Playing Zelda on Nintendo Switch: Big world, small screen

The Nintendo Switch gets a solo masterpiece with The Legend of Zelda: Breath of the Wild, and its quiet grandeur feels like a Miyazaki film.

Scott Stein Editor at Large
I started with CNET reviewing laptops in 2009. Now I explore wearable tech, VR/AR, tablets, gaming and future/emerging trends in our changing world. Other obsessions include magic, immersive theater, puzzles, board games, cooking, improv and the New York Jets. My background includes an MFA in theater which I apply to thinking about immersive experiences of the future.
Expertise VR and AR, gaming, metaverse technologies, wearable tech, tablets Credentials
  • Nearly 20 years writing about tech, and over a decade reviewing wearable tech, VR, and AR products and apps
Scott Stein
4 min read

I've played Zelda games on the Nintendo 3DS, and DS and Game Boy Advance. I've played Zelda games on the GameCube, Wii and Wii U. The Legend of Zelda: Breath of the Wild arrives as an unusual launch game for the Nintendo Switch, because the Switch isn't exactly a pure handheld or TV console. It's a tweener. As I played Breath of the Wild, I realized that changed the way I approach the game, too.

I've only played about 5 hours so far (which is all I'm allowed to talk about, anyway), but it's already gotten better at every step.

Breath of the Wild is a huge game, an open-world game. It feels oddly wide open compared with other Zelda experiences. I wake up, I wander around... and where do I go next? The landscape feels imposing, and I realize quickly I can go almost anywhere in it. Link can climb huge cliffs. Stamina becomes the major factor in how high you can climb, or how far you can swim.


Wandering becomes a theme.

Screenshot by Scott Stein/CNET

The game also starts with a supreme sense of loneliness. It's me and nature. The sounds of Breath of the Wild come through strongly: birds and breezes, soft rustlings. I'm not great with open-world games and my sense of purpose. My colleague Jeff Bakalar played, too, and got further along than I did. My first 5 hours or so were spent wandering to far places, finding rivers, picking up things. I jumped off a cliff by accident and into a pool and found a weird forest spirit who gave me something.

Breath of the Wild is spiritually close to Sony's amazing Horizon: Zero Dawn, in a sense. Both involve reconnecting with nature, and long-lost decayed technologies and cultures. Both have wandering mechanical beasts. Both are about hunting and foraging and collecting. There's more crafting in this game than in any other Zelda. Berries and herbs and creatures can be combined and cooked at nearby campfires to make different elixirs. What works and what doesn't? It involves experimentation. My 8-year-old son looked on and said it reminded him of Minecraft. It reminds me of that too, in a way.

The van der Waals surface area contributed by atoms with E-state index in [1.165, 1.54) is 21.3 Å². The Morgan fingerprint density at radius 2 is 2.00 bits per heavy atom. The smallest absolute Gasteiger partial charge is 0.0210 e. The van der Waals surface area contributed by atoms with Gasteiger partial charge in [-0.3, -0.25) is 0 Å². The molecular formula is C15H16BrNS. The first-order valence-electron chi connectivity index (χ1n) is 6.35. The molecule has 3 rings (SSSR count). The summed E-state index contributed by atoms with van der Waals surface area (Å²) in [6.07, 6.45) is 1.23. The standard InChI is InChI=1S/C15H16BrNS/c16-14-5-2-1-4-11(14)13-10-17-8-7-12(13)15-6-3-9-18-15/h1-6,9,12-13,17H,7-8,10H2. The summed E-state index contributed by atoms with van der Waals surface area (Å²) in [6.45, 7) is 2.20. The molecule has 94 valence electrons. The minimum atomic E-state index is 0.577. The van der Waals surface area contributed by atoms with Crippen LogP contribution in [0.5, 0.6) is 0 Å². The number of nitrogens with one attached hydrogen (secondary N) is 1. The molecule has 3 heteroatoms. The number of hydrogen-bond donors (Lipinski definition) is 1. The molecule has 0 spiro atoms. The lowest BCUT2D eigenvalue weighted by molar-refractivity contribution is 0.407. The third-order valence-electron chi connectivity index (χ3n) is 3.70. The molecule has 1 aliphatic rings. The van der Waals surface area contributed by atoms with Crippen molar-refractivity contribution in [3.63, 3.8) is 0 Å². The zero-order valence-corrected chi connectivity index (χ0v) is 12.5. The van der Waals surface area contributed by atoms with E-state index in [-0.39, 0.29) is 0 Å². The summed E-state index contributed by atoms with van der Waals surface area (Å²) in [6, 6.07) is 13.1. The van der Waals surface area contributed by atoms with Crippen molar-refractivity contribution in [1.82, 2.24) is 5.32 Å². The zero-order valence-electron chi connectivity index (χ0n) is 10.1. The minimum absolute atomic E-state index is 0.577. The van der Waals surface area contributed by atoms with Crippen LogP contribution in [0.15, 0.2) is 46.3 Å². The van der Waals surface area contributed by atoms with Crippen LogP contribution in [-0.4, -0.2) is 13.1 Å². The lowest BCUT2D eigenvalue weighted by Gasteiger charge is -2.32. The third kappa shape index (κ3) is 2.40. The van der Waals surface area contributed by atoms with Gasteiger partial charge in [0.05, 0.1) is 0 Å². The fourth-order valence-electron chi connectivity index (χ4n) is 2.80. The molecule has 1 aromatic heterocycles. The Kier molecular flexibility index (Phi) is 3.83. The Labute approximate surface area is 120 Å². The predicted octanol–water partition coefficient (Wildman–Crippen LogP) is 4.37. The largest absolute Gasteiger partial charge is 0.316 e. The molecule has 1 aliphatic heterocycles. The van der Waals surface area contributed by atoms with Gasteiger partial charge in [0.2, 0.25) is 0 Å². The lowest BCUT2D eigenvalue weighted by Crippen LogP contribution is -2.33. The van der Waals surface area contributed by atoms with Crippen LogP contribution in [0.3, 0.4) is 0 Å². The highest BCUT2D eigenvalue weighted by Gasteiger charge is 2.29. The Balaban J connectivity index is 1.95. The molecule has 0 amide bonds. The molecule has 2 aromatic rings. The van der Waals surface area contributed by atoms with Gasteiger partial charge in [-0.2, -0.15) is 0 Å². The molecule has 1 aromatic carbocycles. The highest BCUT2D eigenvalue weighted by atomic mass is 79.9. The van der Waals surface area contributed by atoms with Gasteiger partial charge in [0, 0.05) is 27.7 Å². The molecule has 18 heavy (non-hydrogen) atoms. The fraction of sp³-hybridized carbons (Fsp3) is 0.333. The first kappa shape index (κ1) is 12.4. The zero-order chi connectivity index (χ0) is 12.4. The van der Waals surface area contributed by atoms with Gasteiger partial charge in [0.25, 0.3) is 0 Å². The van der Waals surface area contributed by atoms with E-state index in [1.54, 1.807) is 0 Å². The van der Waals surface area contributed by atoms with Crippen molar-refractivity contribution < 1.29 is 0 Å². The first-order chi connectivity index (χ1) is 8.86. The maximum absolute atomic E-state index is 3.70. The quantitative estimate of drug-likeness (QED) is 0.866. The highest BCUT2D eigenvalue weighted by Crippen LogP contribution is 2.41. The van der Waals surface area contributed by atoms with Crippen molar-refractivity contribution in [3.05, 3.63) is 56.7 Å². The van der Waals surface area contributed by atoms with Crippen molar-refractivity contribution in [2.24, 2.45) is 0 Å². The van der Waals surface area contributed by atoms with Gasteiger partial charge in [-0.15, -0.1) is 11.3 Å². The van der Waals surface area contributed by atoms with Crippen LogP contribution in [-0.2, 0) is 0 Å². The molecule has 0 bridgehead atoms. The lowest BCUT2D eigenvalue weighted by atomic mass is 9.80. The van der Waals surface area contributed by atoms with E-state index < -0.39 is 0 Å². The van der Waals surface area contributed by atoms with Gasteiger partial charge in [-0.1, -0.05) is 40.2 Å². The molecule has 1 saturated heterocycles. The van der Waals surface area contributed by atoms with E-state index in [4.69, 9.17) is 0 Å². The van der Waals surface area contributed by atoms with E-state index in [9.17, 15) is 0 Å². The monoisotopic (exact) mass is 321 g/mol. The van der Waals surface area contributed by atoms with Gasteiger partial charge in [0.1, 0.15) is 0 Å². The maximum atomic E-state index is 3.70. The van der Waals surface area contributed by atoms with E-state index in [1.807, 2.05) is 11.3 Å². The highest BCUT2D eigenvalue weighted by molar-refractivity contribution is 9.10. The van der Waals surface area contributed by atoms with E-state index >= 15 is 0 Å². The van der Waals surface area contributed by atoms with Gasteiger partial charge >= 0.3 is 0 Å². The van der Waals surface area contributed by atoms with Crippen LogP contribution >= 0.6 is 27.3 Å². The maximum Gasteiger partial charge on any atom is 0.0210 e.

Zelda can be played on the go, even in tabletop mode, but TV-connected is best.

James Martin/CNET

Play in handheld, or TV mode?

Playing on the Switch presents some challenges. In TV-docked mode, Breath of the Wild looks vivid and great, much like a top-notch Wii U game. But playing with the included Joy-Con wireless controllers, which slide off the Switch and can be held independently, takes getting used to. The Joy-Con controllers have tons of buttons, and Breath of the Wild makes use of every one of them. Sliding the Joy-Cons into the included hand grip to make them a single controller helps, but using them like two tiny Wii remotes can work too (wear the hand straps). Still, I'd prefer a larger controller. Nintendo's Pro option seems best, but that's another $70, £60 or AU$100.

In handheld mode, on the Switch's 6.2-inch screen, Breath of the Wild's details can be a little hard to make out. The game's design seems made for bigger-screen experiences, and handheld Zeldas don't tend to get this large-scale (Ocarina of Time on 3DS made it work very well, though). The game looks just as good on the Switch's screen as on the TV, to my eyes, but I couldn't see into the distance as well. The game involves tremendous maps and, sometimes, small things you need to spot from far distances.

There's a virtual tablet in the game, too: Link carries a "Sheikah Slate" that can held up like a tiny GPS navigator to show map info or scan for destinations. Points on the map can be tagged, and it's necessary. Link learns some skills that become like magic powers, but most items I equipped wore down over time or had to be found. Swords shattered. Shields burned. Resources have to be managed.


I spent a lot of time like this.

Screenshot by Scott Stein/CNET

A magnificent game for playing alone

So far, this feels like a fantastic game, and it's growing on me the more I play. The recipe-gathering is driving me a little crazy, and I'm not always sure what to do next, but this is a great and challenging game to spend hours in. What also surprises me is how meditative and patient it is. An ambient soundtrack, subtle details, and a world full of surprises suggest a game that almost feels like animated art. Like that of Hayao Miyazaki, as a coworker said. The reflections on nature, ruin and rebirth remind me of Horizon: Zero Dawn, and of my favorite science fiction. This Zelda isn't just challenging; it's a game I want to follow for the story.

And, I think, to just meander in for a bit.

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